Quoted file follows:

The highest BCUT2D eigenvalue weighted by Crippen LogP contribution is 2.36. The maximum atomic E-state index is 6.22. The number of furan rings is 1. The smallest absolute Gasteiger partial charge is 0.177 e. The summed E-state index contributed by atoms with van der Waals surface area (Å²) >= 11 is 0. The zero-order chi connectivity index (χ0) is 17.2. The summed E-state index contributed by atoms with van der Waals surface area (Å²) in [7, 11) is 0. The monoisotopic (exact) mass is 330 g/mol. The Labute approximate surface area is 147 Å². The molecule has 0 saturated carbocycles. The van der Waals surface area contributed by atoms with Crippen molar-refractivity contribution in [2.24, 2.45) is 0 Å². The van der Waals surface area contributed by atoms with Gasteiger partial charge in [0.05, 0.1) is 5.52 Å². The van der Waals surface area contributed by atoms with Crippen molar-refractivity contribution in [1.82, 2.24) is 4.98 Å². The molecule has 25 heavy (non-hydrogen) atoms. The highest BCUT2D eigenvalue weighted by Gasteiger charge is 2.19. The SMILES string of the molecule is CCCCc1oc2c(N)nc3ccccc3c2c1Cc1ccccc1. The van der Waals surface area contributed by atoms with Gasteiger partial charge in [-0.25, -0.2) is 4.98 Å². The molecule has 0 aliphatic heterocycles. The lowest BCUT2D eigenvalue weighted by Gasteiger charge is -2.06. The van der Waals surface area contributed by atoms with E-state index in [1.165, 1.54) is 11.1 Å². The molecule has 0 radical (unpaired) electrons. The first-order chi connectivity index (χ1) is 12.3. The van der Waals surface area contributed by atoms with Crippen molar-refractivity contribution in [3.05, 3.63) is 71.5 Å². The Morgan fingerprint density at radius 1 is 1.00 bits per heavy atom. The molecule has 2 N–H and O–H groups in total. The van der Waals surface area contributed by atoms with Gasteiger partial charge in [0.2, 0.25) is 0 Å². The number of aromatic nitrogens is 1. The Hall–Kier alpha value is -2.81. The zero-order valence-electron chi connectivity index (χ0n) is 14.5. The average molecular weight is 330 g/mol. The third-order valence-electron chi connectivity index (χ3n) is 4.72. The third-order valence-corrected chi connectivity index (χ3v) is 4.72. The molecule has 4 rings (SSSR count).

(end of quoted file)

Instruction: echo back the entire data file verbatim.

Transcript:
The highest BCUT2D eigenvalue weighted by Crippen LogP contribution is 2.36. The maximum atomic E-state index is 6.22. The number of furan rings is 1. The smallest absolute Gasteiger partial charge is 0.177 e. The summed E-state index contributed by atoms with van der Waals surface area (Å²) >= 11 is 0. The zero-order chi connectivity index (χ0) is 17.2. The summed E-state index contributed by atoms with van der Waals surface area (Å²) in [7, 11) is 0. The monoisotopic (exact) mass is 330 g/mol. The Labute approximate surface area is 147 Å². The molecule has 0 saturated carbocycles. The van der Waals surface area contributed by atoms with Crippen molar-refractivity contribution in [2.24, 2.45) is 0 Å². The van der Waals surface area contributed by atoms with Gasteiger partial charge in [0.05, 0.1) is 5.52 Å². The van der Waals surface area contributed by atoms with Crippen molar-refractivity contribution in [1.82, 2.24) is 4.98 Å². The molecule has 25 heavy (non-hydrogen) atoms. The highest BCUT2D eigenvalue weighted by Gasteiger charge is 2.19. The SMILES string of the molecule is CCCCc1oc2c(N)nc3ccccc3c2c1Cc1ccccc1. The van der Waals surface area contributed by atoms with Gasteiger partial charge in [-0.25, -0.2) is 4.98 Å². The molecule has 0 aliphatic heterocycles. The lowest BCUT2D eigenvalue weighted by Gasteiger charge is -2.06. The van der Waals surface area contributed by atoms with E-state index in [1.165, 1.54) is 11.1 Å². The molecule has 0 radical (unpaired) electrons. The first-order chi connectivity index (χ1) is 12.3. The van der Waals surface area contributed by atoms with Crippen molar-refractivity contribution in [3.05, 3.63) is 71.5 Å². The Morgan fingerprint density at radius 1 is 1.00 bits per heavy atom. The molecule has 2 N–H and O–H groups in total. The van der Waals surface area contributed by atoms with Gasteiger partial charge in [0.2, 0.25) is 0 Å². The number of aromatic nitrogens is 1. The Hall–Kier alpha value is -2.81. The zero-order valence-electron chi connectivity index (χ0n) is 14.5. The average molecular weight is 330 g/mol. The third-order valence-electron chi connectivity index (χ3n) is 4.72. The third-order valence-corrected chi connectivity index (χ3v) is 4.72. The molecule has 4 rings (SSSR count).